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Apple Pay's weakest link

Kenneth van Wyk | May 27, 2015
The mobile payment service remains solid, as long as banks beef up their card-registration procedures. But what weakness will fraudsters take advantage of next?

apple pay

You're only as secure as your weakest link. That bit of wisdom has hit home for Apple Pay of late. Fraudsters have wasted no time finding and exploiting the mobile payment system's weak link to their advantage.

The weak link is not in the transaction side of things. That part, as I've described, still appears to be quite solid, thanks to Apple having taken heed of a myriad of security architectural principles, like keeping the actual credit card account number out of the view of merchants.

What the fraudsters have gone after is the process of installing a credit card into an Apple Pay-equipped iOS device. And that part of the process is implemented by the issuing banks, not by Apple.

In order to use Apple Pay, the user (or the fraudster, it turns out) must enter pertinent information about her credit or debit cards. In addition to the static card information from the user, Apple provides the issuing bank with some low-level information on the user, such as the device's name and location. But when a fraudster gets the card information in conjunction with a hijacked Apple iTunes account, all of that information too can be spoofed, thereby allowing fraudsters to enter their victims'credit card data into an iOS device.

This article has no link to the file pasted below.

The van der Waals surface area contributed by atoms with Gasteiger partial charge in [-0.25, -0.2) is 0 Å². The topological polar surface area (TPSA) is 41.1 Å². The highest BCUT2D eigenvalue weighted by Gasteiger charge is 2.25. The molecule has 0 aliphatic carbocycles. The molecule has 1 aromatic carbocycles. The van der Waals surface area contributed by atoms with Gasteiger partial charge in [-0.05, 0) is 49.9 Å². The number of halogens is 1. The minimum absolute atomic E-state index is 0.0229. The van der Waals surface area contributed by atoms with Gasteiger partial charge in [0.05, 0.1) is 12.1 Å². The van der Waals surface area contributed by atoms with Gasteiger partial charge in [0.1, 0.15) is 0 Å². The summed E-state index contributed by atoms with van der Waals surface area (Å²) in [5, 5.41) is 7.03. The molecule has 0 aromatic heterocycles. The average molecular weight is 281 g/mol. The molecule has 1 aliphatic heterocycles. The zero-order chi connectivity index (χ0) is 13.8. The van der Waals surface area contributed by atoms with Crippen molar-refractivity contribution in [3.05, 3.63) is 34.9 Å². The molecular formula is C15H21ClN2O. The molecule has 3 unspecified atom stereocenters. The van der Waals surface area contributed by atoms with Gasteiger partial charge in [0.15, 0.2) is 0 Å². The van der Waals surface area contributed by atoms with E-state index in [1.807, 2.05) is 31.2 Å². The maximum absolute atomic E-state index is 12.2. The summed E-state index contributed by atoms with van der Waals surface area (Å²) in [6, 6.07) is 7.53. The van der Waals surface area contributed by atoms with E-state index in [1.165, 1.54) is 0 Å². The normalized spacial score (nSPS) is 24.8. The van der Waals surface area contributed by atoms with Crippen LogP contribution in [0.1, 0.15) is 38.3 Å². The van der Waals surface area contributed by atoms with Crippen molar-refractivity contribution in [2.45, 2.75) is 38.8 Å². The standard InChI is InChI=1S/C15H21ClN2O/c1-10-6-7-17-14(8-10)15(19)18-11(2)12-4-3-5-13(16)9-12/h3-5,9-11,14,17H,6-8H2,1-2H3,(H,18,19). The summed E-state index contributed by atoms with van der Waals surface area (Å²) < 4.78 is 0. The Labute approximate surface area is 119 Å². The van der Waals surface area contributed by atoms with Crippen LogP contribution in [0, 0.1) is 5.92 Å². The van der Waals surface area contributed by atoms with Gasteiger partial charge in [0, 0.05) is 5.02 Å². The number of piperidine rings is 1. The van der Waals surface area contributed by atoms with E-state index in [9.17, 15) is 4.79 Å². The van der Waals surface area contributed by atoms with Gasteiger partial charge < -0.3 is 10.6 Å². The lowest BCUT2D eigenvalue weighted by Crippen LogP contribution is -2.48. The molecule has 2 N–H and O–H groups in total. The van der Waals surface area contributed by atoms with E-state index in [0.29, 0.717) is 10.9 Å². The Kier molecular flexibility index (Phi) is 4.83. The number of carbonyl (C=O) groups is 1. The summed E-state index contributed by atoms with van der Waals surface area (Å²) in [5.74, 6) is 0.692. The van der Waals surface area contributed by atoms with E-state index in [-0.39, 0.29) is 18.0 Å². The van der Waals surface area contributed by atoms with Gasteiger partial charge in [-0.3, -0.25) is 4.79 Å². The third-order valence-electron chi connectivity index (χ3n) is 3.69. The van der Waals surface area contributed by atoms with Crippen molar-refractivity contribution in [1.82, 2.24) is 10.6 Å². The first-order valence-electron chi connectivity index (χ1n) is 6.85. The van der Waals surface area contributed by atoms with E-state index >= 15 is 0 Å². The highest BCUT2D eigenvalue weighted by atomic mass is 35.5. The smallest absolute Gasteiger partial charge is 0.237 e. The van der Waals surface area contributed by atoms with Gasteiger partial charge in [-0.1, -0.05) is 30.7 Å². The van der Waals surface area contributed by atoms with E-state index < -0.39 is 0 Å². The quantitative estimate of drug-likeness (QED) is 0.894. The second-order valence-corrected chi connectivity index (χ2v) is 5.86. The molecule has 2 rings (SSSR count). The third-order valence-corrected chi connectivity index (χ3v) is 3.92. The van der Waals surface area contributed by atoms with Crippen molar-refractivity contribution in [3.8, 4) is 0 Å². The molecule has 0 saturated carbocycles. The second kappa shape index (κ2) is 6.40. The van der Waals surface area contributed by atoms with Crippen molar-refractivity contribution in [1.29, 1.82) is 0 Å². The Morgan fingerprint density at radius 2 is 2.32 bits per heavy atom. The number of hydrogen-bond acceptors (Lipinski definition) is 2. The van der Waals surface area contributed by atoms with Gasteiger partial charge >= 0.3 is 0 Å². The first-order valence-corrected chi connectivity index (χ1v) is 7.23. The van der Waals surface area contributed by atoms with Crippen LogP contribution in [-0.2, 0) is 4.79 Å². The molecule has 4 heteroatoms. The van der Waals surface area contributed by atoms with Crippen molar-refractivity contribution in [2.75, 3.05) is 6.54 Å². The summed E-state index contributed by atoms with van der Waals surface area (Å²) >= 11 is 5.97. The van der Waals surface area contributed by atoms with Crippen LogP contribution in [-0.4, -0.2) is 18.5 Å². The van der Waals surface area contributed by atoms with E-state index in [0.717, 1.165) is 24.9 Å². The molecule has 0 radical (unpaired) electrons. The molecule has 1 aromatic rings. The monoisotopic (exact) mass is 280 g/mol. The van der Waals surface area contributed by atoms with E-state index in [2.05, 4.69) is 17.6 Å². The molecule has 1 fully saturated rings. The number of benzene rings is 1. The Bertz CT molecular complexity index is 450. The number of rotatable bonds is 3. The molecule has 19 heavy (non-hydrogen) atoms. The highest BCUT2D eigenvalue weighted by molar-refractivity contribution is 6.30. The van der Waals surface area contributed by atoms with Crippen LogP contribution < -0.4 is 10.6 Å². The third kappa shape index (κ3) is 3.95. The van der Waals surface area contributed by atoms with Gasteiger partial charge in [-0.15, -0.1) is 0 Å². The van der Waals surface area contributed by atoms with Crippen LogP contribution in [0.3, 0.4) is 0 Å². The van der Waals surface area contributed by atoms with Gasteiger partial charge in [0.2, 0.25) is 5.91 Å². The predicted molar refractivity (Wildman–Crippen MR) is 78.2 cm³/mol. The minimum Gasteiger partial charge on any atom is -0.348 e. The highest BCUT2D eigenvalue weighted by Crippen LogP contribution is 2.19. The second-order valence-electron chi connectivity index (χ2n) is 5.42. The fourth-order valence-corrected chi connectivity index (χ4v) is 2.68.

Once the credit card data is entered and accepted (by the banks) into Apple Pay, it becomes as powerful to the fraudster as a physical card. It can even then be used at any of the brick-and-mortar companies that accept Apple Pay because they will think the fraudster has possession of the card. This is a game-changer for the fraudsters and gives them more opportunities than they were previously accustomed to.

See why is this a big deal? Previously, with most stolen credit card account data, fraudsters were largely limited to online transactions and other "card not present"forms of payment. Yeah, they could generate fake physical cards, but that upped the price of attack as well as the likelihood of getting caught.

I've used my iPhone 6's Apple Pay feature dozens of times at merchants where it's accepted, both in-store and online. I've loved the ease of use and the relative safety of my transactions. But that darned weakest link is still a problem for Apple and its credit card bank partners.

When installing several of my credit and debit cards on my iPhone, I noticed immediately that there were subtle but important differences among the cards I use from various banks. For example, I could register some cards by simply entering the information on my cards, while others required a callback to my home phone (presumably using the number known to my banks) to provide me out-of-band a random number to enter in the process.


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